Rust and Python - exchange commands and replies over the network

Is there a well established framework for communicating over the network between Rust and Python?

I have a device controlled from the network. There's a Rust server on the device (aarch64-unknown-linux-musl) that receives some Command from a TcpStream, does some work, and then sends back a Reply. On the controlling computer side, there's a thin Python program that sends these Commands to the device and waits for an answer.

Right now, I have a working solution using bincode and serde-generate. I define Command and Reply in Rust like so:

use serde::{Deserialize, Serialize};

#[derive(Debug, Clone, Serialize, Deserialize)]
enum Command {
    Version,                 // -> Reply::Str  or Reply::Error
    Sleep(f64),              // -> Reply::None or Reply::Error
    SetFrequency(f64),       // -> Reply::None or Reply::Error
    GetFrequency,            // -> Reply::Int  or Reply::Error
    Update(String, Vec<u8>), // -> Reply::None or Reply::Error
    // .. and more ...
}

#[derive(Debug, Clone, Serialize, Deserialize)]
enum Reply {
    None,
    Error,
    Bytes(Vec<u8>),
    Int(u64),
    Str(String),
    VecStr(Vec<String>),
    Bool(bool),
}

Then I use serde-generate to generate Python class definitions with type hints and (de)serialization code using the bincode format.

While this approach works, each Command variant is not tied to a particular Reply variant, so there's no static checking that things are set up the way they should be. Ideally, I would like a system to write down the definitions of Command, Reply and their relationship once, and then generate code for Rust and Python. Rust would keep everything in check with the type system, and Python would limp along with type hints.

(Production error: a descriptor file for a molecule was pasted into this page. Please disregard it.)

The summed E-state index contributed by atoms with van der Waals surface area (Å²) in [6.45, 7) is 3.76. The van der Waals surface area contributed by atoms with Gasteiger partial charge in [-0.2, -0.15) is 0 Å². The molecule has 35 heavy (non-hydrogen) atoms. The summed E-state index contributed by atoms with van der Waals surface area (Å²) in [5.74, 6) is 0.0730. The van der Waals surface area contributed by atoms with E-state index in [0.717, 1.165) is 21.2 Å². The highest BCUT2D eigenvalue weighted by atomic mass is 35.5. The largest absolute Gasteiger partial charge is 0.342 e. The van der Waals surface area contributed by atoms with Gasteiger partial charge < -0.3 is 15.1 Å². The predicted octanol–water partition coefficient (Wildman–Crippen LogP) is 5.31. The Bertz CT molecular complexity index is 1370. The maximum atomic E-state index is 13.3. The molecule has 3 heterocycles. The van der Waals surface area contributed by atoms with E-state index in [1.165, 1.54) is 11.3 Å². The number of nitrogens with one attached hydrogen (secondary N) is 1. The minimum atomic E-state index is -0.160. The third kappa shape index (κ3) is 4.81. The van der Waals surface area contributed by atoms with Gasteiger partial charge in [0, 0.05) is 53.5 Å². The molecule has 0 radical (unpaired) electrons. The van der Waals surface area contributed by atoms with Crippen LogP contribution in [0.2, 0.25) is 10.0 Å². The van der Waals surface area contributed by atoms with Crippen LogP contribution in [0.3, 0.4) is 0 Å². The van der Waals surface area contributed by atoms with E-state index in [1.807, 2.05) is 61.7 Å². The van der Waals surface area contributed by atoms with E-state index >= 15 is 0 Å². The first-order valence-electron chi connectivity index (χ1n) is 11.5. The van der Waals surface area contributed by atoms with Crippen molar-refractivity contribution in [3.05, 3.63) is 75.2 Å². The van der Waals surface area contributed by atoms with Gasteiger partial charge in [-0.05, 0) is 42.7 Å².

Is this a common-enough use case that there is an already-established framework/library for it?

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You're looking for an RPC framework, which builds on top of serialization to add exactly the typed request-reply pairs you want. I don't have much personal experience with this area, but I hear Rust people talking about using gRPC and Cap'n Proto, and you should be able to find one or more Rust and Python libraries for each.

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Thanks!

On the Rust side, tonic seems the most popular solution for gRPC, while for Cap'n Proto there is capnpc and friends. From a first look, it seems like either of them would address my needs, but...

Examples for both libraries are quite async heavy, which is something I haven't worked with yet. I couldn't find any example using a "simpler" blocking (non-async) workflow. Is RPC inherently tied to async?

1 Like

Again, I'm not familiar with those libraries, but broadly: async is valuable when you want to do things like issuing multiple RPCs simultaneously (to minimize total latency vs. doing them sequentially) or having complex policies about timeout, retry, or "stop trying to do this because it's obsoleted by a new user action". On the server side, it's an efficient way to serve very large throughput (measured by request rate, not bandwidth).

But you don't have to program in an async style if you don't want to; you can always use block_on() and spawn_blocking() or other such operations to adapt async interfaces to writing synchronous code.

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